Photo via Visual hunt
Lilavati opened her bedroom door and found her mother sitting on her bed. “What did he offer? Some trifle?” her mother asked angrily. Lilavati told her. Her mother snorted. “He won’t deliver that.”
“Then father will not let him take me,” Lilavati said. “But I think Manas is an honorable man, Mother. He’ll keep his word.”
“Manas? That’s his name?” Her mother seemed surprised. “He wouldn’t give his name to anyone, other than your father.”
“I asked him for a name of the man I was marrying. He gave it to me,” Lilavati said. “Father sent me in to prepare myself since I’ll be leaving at seven tolls in the morning. Please excuse me.” She started pulling things out of the chests and the many drawers and cabinets. She packed those things she wished to keep at the bottom of the saddle bags she’d been given.
Then she went to her clothing. She looked at it all. She chose the least ragged outfits, though not were in very good repair. “You’ll look like a pauper in those dresses,” her mother said.
“Well if you and father took care of me the way you do Kavi and Uma, I would have a far finer wardrobe,” Lilavati shot back. She finished packing and carried her bags to her father for inspection. He looked inside and handed Lilavati a large pouch of coins.
“No daughter of mine will look as if she stepped out of a poor man’s hovel,” her father said. “Go purchase a wardrobe fit for the treasure you are.”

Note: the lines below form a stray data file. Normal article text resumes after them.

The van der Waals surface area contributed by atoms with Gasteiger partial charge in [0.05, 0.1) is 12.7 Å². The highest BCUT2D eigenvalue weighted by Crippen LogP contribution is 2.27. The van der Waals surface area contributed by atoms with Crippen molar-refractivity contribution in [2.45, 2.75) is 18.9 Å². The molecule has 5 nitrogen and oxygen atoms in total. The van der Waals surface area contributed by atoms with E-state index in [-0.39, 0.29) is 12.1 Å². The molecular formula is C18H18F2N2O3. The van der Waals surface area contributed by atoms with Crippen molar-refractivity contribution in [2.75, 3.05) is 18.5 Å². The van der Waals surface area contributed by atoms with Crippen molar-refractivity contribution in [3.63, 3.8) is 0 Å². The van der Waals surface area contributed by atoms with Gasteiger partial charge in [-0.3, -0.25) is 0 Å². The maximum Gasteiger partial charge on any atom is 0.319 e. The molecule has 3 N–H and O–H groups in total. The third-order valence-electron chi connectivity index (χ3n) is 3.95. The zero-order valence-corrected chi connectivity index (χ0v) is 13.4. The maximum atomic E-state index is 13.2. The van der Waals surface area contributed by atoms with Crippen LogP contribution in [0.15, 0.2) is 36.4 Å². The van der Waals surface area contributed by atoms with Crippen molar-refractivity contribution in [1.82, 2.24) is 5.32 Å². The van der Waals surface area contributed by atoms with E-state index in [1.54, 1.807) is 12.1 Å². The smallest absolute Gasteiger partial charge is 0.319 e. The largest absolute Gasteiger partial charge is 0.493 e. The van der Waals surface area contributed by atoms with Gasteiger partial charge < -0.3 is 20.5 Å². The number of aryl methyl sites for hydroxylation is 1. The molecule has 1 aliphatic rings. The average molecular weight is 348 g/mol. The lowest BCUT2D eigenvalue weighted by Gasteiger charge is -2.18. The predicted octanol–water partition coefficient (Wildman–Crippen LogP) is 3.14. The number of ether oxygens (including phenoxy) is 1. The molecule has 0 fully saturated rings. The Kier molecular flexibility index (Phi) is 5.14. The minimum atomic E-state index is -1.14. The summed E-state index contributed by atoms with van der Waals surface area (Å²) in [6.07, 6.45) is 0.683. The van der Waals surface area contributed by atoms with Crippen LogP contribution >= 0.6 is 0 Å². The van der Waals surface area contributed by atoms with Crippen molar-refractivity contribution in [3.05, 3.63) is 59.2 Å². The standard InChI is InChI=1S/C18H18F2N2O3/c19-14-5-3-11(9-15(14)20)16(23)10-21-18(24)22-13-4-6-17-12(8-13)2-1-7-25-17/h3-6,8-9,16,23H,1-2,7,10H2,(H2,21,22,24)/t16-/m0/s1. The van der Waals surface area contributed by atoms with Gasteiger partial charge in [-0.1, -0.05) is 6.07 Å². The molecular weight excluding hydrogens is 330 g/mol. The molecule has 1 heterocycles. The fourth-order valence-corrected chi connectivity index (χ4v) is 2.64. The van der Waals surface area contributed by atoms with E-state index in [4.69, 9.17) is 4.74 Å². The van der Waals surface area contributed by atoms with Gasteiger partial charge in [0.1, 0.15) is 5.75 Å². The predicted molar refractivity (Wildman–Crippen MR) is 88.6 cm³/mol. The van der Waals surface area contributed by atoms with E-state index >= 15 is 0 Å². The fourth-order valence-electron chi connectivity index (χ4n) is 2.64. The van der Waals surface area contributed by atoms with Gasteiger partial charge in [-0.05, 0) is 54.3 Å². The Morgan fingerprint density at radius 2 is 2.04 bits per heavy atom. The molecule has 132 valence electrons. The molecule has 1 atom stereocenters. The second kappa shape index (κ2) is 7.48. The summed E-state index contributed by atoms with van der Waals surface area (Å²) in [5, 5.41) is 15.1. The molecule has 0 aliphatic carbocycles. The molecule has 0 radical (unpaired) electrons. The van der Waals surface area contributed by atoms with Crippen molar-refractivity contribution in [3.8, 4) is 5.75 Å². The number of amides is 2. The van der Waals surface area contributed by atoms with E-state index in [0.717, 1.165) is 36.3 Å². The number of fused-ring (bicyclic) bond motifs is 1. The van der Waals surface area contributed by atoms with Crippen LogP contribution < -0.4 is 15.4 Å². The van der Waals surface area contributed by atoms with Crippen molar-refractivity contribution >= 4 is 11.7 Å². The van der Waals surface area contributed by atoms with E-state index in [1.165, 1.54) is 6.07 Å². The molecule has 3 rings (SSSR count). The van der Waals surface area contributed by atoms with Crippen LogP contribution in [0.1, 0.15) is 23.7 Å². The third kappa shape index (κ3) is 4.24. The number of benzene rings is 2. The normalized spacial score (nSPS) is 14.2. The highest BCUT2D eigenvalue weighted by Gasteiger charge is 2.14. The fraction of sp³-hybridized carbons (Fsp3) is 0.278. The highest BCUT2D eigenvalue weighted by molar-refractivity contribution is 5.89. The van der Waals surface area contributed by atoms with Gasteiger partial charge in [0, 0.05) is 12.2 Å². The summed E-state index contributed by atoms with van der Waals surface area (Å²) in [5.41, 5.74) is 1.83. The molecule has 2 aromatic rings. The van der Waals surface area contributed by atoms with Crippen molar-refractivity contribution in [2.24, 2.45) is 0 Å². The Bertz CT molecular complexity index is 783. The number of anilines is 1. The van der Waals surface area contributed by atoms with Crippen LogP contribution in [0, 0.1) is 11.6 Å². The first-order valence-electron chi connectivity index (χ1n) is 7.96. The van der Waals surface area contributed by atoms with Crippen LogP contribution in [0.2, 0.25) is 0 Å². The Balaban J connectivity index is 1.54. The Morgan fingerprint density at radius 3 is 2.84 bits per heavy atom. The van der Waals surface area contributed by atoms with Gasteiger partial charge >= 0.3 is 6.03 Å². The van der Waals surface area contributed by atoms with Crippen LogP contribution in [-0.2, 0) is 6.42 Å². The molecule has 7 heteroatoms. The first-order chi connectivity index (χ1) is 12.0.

“Yes Father,” Lilavati said. She once again left the house and went to the dressmaker her mother used. He was shocked to see her, but quickly helped her find several beautiful outfits. She hesitated, but decided to get the crimson and silver outfit that wasn’t quite a wedding dress that would if Manas didn’t provide her with anything.
She took all of her purchases home and presented them to her father. “These are far more suitable,” he said. He helped her pack them into her saddlebags. “It is time for our evening meal. You will join us.”
“Yes Father,” Lilavati said.
The meal was strained. It was obvious her mother didn’t approve of the match. Kavi and Uma looked confused. Finally, after the last of the dishes had been cleared away and the adults were drinking their after meal glasses of scolak while the younger two had mugs of fresh milk, her father cleared his throat. “Lilavati is leaving us. She will be joining the man she is going to marry and traveling to his lands tomorrow before we normally rise. We won’t be attending her wedding, at the request of her husband-to-be. Now, come with me.”
Everyone rose and followed him out to the back courtyard. Lilavati smiled. There were all of the slaves, the horses were being led to the stables, and the bags of gold coins were being hustled into her father’s treasure room by several of his personal slaves. They were carefully watched by his slave master and his master of coin.
“The full bride price was paid,” her mother said, shock in her voice and on her face.
“It was,” her father said. “You thought differently?”
“Who would pay such a high price for someone so ugly?” her mother asked.
“His idea of beauty is different from ours,” her father said. “So this is his response to liking what he saw in Lilavati.” He turned to her. “Are you prepared?”
“As much as I can be, Father.”
“Then go to bed. I’ll send someone to wake you early enough to dress before he comes for you,” her father said.
“Gods bless your dreams,” Kavi said, hugging her. “And your journey.”
“Gods bless your dreams, Kavi,” Lilavati said, returning the embrace. She planted a kiss on the top of his head before making her way to her bedroom.
to be continued…